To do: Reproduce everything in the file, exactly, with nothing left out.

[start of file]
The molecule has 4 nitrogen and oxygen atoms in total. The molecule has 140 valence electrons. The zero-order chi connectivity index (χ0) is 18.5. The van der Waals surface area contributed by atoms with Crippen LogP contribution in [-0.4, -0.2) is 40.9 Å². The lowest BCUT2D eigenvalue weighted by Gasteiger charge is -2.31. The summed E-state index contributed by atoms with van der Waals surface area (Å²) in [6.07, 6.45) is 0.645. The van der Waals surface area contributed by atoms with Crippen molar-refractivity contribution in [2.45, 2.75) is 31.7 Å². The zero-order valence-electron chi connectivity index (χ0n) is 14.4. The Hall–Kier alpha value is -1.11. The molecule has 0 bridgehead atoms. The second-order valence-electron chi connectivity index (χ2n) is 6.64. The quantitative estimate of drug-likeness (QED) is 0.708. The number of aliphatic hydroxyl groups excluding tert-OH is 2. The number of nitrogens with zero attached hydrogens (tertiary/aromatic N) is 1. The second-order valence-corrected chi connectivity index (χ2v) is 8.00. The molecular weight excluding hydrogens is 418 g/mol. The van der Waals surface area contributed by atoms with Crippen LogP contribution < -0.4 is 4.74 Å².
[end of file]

The molecule has 4 nitrogen and oxygen atoms in total. The molecule has 140 valence electrons. The zero-order chi connectivity index (χ0) is 18.5. The van der Waals surface area contributed by atoms with Crippen LogP contribution in [-0.4, -0.2) is 40.9 Å². The lowest BCUT2D eigenvalue weighted by Gasteiger charge is -2.31. The summed E-state index contributed by atoms with van der Waals surface area (Å²) in [6.07, 6.45) is 0.645. The van der Waals surface area contributed by atoms with Crippen molar-refractivity contribution in [2.45, 2.75) is 31.7 Å². The zero-order valence-electron chi connectivity index (χ0n) is 14.4. The Hall–Kier alpha value is -1.11. The molecule has 0 bridgehead atoms. The second-order valence-electron chi connectivity index (χ2n) is 6.64. The quantitative estimate of drug-likeness (QED) is 0.708. The number of aliphatic hydroxyl groups excluding tert-OH is 2. The number of nitrogens with zero attached hydrogens (tertiary/aromatic N) is 1. The second-order valence-corrected chi connectivity index (χ2v) is 8.00. The molecular weight excluding hydrogens is 418 g/mol. The van der Waals surface area contributed by atoms with Crippen LogP contribution < -0.4 is 4.74 Å².